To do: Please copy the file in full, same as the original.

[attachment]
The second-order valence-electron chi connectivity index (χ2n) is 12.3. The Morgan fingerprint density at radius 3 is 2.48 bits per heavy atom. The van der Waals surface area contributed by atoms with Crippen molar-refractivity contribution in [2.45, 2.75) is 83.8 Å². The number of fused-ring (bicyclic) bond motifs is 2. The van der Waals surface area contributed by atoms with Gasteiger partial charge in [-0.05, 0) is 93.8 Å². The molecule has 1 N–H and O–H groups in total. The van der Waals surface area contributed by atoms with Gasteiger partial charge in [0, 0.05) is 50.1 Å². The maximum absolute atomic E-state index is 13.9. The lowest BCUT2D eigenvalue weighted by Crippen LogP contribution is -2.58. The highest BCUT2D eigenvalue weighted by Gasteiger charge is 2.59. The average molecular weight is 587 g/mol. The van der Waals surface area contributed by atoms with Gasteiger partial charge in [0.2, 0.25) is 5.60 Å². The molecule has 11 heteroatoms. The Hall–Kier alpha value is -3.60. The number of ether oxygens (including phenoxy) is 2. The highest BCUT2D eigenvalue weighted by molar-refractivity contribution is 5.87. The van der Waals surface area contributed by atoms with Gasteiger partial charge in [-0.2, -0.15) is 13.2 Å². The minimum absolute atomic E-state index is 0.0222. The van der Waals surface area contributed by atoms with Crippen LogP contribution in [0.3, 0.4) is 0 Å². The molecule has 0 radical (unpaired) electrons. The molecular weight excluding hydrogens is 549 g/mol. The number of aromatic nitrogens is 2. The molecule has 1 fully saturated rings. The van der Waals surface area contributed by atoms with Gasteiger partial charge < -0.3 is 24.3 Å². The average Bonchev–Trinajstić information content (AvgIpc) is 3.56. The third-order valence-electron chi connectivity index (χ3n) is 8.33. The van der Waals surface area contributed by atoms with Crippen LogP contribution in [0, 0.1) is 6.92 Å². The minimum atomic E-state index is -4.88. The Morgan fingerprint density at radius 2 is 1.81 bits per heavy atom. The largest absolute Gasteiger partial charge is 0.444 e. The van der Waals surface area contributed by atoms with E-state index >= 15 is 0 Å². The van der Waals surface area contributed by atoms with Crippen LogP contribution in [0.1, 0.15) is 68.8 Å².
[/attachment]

The second-order valence-electron chi connectivity index (χ2n) is 12.3. The Morgan fingerprint density at radius 3 is 2.48 bits per heavy atom. The van der Waals surface area contributed by atoms with Crippen molar-refractivity contribution in [2.45, 2.75) is 83.8 Å². The number of fused-ring (bicyclic) bond motifs is 2. The van der Waals surface area contributed by atoms with Gasteiger partial charge in [-0.05, 0) is 93.8 Å². The molecule has 1 N–H and O–H groups in total. The van der Waals surface area contributed by atoms with Gasteiger partial charge in [0, 0.05) is 50.1 Å². The maximum absolute atomic E-state index is 13.9. The lowest BCUT2D eigenvalue weighted by Crippen LogP contribution is -2.58. The highest BCUT2D eigenvalue weighted by Gasteiger charge is 2.59. The average molecular weight is 587 g/mol. The van der Waals surface area contributed by atoms with Gasteiger partial charge in [0.2, 0.25) is 5.60 Å². The molecule has 11 heteroatoms. The Hall–Kier alpha value is -3.60. The number of ether oxygens (including phenoxy) is 2. The highest BCUT2D eigenvalue weighted by molar-refractivity contribution is 5.87. The van der Waals surface area contributed by atoms with Gasteiger partial charge in [-0.2, -0.15) is 13.2 Å². The minimum absolute atomic E-state index is 0.0222. The van der Waals surface area contributed by atoms with Crippen LogP contribution in [0.3, 0.4) is 0 Å². The molecule has 0 radical (unpaired) electrons. The molecular weight excluding hydrogens is 549 g/mol. The number of aromatic nitrogens is 2. The molecule has 1 fully saturated rings. The van der Waals surface area contributed by atoms with Gasteiger partial charge < -0.3 is 24.3 Å². The average Bonchev–Trinajstić information content (AvgIpc) is 3.56. The third-order valence-electron chi connectivity index (χ3n) is 8.33. The van der Waals surface area contributed by atoms with Crippen LogP contribution in [0, 0.1) is 6.92 Å². The minimum atomic E-state index is -4.88. The Morgan fingerprint density at radius 2 is 1.81 bits per heavy atom. The largest absolute Gasteiger partial charge is 0.444 e. The van der Waals surface area contributed by atoms with E-state index >= 15 is 0 Å². The van der Waals surface area contributed by atoms with Crippen LogP contribution in [0.1, 0.15) is 68.8 Å².